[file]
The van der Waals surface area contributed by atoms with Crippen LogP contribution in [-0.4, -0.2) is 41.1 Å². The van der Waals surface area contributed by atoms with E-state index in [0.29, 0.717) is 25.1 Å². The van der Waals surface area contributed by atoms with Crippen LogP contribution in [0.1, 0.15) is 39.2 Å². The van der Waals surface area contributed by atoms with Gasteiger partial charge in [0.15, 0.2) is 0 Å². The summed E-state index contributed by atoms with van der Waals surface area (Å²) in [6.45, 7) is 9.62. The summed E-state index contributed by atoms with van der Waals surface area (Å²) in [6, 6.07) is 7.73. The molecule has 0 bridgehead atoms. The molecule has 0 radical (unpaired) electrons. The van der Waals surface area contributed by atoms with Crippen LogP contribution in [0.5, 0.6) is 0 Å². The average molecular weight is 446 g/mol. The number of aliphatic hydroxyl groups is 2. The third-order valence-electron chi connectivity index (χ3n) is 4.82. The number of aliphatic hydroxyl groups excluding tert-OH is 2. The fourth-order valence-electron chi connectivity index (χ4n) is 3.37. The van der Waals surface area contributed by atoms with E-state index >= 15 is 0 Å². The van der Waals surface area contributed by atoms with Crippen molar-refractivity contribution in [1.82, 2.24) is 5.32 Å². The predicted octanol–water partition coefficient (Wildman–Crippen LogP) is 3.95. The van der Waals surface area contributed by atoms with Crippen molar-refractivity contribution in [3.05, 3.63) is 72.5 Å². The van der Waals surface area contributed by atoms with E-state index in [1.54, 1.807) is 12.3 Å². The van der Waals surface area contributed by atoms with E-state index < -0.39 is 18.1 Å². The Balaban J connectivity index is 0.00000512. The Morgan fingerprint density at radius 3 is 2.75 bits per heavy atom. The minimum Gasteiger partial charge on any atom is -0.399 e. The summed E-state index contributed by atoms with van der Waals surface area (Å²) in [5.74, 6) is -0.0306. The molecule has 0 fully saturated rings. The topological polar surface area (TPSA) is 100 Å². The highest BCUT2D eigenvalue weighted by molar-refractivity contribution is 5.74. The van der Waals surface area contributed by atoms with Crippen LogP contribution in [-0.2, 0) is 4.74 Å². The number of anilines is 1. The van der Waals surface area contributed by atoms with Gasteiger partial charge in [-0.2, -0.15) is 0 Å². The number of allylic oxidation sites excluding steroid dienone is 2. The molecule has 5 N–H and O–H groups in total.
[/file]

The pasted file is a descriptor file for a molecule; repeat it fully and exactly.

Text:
The van der Waals surface area contributed by atoms with Crippen LogP contribution in [-0.4, -0.2) is 41.1 Å². The van der Waals surface area contributed by atoms with E-state index in [0.29, 0.717) is 25.1 Å². The van der Waals surface area contributed by atoms with Crippen LogP contribution in [0.1, 0.15) is 39.2 Å². The van der Waals surface area contributed by atoms with Gasteiger partial charge in [0.15, 0.2) is 0 Å². The summed E-state index contributed by atoms with van der Waals surface area (Å²) in [6.45, 7) is 9.62. The summed E-state index contributed by atoms with van der Waals surface area (Å²) in [6, 6.07) is 7.73. The molecule has 0 bridgehead atoms. The molecule has 0 radical (unpaired) electrons. The van der Waals surface area contributed by atoms with Crippen LogP contribution in [0.5, 0.6) is 0 Å². The average molecular weight is 446 g/mol. The number of aliphatic hydroxyl groups is 2. The third-order valence-electron chi connectivity index (χ3n) is 4.82. The number of aliphatic hydroxyl groups excluding tert-OH is 2. The fourth-order valence-electron chi connectivity index (χ4n) is 3.37. The van der Waals surface area contributed by atoms with E-state index >= 15 is 0 Å². The van der Waals surface area contributed by atoms with Crippen molar-refractivity contribution in [1.82, 2.24) is 5.32 Å². The predicted octanol–water partition coefficient (Wildman–Crippen LogP) is 3.95. The van der Waals surface area contributed by atoms with Crippen molar-refractivity contribution in [3.05, 3.63) is 72.5 Å². The van der Waals surface area contributed by atoms with E-state index in [1.54, 1.807) is 12.3 Å². The van der Waals surface area contributed by atoms with E-state index < -0.39 is 18.1 Å². The Balaban J connectivity index is 0.00000512. The Morgan fingerprint density at radius 3 is 2.75 bits per heavy atom. The minimum Gasteiger partial charge on any atom is -0.399 e. The summed E-state index contributed by atoms with van der Waals surface area (Å²) in [5.74, 6) is -0.0306. The molecule has 0 fully saturated rings. The topological polar surface area (TPSA) is 100 Å². The highest BCUT2D eigenvalue weighted by molar-refractivity contribution is 5.74. The van der Waals surface area contributed by atoms with Crippen LogP contribution in [-0.2, 0) is 4.74 Å². The number of anilines is 1. The van der Waals surface area contributed by atoms with Gasteiger partial charge in [-0.2, -0.15) is 0 Å². The number of allylic oxidation sites excluding steroid dienone is 2. The molecule has 5 N–H and O–H groups in total.